“Cray-cray.” An extreme level of crazy behavior.
Politics is getting more hyperbolic, more insult-driven, and more eager to gobble up terms from pop culture. “Cray-cray” has been around for a while to describe derangement – its first appearance in the Online Slang Dictionary came in 2001 – but it appears to have become more prevalent in the news over the past year.
The Washington Times’s Charles Hurt concluded that President Obama was “truly cray-cray” last November when the president issued an executive order on immigration that was deeply loathed in conservative circles. Then, before he left The Daily Show, Jon Stewart in April criticized conservative Supreme Court justices’ “anti-gay cray-cray” opposition to same-sex marriage. USA Today’s Eileen Rivers said in a preview of the August Republican presidential debate: “Even Donald Trump supporters should have an easy enough time pointing out the GOP candidate’s potential for bringing the cray-cray to tonight's debate.”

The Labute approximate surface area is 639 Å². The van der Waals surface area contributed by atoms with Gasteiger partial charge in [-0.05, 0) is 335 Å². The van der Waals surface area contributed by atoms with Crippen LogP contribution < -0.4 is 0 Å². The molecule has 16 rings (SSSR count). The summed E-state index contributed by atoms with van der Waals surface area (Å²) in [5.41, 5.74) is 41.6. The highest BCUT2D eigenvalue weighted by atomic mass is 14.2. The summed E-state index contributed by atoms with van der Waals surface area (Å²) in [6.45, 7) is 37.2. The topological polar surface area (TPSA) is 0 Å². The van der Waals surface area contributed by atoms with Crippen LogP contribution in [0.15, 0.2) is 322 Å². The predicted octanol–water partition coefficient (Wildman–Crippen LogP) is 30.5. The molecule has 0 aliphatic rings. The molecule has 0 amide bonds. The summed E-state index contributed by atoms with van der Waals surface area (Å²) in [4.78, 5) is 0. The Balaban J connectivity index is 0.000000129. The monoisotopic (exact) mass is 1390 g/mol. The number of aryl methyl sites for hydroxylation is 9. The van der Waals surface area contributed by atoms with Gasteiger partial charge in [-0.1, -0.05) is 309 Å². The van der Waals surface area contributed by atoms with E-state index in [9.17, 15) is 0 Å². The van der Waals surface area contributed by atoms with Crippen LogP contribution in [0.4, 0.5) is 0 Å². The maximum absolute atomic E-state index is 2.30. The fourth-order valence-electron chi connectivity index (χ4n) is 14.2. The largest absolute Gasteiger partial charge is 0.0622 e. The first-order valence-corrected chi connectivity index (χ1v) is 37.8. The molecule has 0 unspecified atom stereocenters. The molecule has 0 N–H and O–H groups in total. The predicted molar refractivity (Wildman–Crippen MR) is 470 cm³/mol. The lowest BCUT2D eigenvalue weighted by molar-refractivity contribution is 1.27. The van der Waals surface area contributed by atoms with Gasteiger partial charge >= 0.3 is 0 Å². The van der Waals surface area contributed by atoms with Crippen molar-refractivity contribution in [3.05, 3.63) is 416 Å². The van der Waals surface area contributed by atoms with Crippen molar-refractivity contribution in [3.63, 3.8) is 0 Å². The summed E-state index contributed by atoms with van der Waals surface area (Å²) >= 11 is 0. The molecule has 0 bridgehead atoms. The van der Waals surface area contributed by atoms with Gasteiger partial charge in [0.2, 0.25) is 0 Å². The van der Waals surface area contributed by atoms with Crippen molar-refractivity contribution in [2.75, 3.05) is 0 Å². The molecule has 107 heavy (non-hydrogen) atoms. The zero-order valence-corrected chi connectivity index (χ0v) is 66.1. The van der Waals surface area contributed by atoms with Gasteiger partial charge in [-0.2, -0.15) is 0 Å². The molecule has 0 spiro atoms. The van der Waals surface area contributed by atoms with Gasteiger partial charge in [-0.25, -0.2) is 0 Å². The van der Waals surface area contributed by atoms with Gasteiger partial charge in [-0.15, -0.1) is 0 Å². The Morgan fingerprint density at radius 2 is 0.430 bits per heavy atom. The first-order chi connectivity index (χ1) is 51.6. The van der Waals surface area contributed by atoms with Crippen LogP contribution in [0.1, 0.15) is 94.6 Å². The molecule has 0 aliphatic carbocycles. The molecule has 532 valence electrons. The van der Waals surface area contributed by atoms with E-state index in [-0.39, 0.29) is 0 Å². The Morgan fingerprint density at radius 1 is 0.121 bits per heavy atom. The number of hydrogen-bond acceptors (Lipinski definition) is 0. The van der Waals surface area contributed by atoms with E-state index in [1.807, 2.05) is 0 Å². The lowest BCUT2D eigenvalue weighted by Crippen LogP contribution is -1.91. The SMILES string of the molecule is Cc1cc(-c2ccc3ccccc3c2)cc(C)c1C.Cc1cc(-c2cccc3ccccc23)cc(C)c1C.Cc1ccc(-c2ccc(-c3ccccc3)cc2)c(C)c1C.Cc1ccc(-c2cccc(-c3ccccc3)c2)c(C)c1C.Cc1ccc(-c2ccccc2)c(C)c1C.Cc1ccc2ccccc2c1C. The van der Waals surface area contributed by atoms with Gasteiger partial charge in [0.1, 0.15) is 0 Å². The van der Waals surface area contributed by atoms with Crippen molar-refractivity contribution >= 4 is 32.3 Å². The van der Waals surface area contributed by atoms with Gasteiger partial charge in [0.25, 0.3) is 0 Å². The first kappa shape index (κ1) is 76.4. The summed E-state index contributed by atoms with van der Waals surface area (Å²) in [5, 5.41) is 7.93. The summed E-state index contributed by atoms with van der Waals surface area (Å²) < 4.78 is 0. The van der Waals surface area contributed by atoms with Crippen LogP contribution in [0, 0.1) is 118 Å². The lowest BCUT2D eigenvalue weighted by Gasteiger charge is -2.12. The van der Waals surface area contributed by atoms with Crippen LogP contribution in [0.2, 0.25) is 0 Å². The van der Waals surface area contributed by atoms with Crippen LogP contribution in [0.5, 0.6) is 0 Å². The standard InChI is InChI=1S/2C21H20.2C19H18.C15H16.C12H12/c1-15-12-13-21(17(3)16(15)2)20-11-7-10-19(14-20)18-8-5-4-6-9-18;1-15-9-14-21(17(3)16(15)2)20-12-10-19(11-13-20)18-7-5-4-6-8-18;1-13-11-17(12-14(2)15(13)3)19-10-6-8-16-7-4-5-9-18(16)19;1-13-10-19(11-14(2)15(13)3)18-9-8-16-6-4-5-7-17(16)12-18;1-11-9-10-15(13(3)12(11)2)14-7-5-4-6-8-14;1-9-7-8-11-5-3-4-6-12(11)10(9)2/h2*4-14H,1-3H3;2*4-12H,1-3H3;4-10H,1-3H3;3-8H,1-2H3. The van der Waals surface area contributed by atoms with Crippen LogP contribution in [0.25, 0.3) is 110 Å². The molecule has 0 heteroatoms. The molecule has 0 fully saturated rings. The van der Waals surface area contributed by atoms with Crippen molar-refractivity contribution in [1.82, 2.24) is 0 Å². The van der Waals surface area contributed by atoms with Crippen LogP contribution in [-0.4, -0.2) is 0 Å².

But it drew a whole new level of attention when Obama, appearing at a fundraiser, jokingly dismissed climate-change deniers as “cray.” And after last weekend’s Democratic debate, Politico’s Glenn Thrush summarized Hillary Clinton’s oft-criticized statement about her Wall Street contributions and the 9/11 attacks by concluding: “Hillary said something really cray-cray.”
Such is the power of “cray” that the Oxford Dictionary officially added it – along with “clickbait,” “YOLO” and other popular terms – to its lexicon last year. At the same time, Lake Superior State University has included it in its annual list of words that should be banished.
It popped up this month during country music’s CMA Awards, when superstars Brad Paisley and Carrie Underwood slipped in “cray-cray” during a current-events parody. Rolling Stone called the term “dated.”
Chuck McCutcheon writes his "Speaking Politics" blog exclusively for Politics Voices.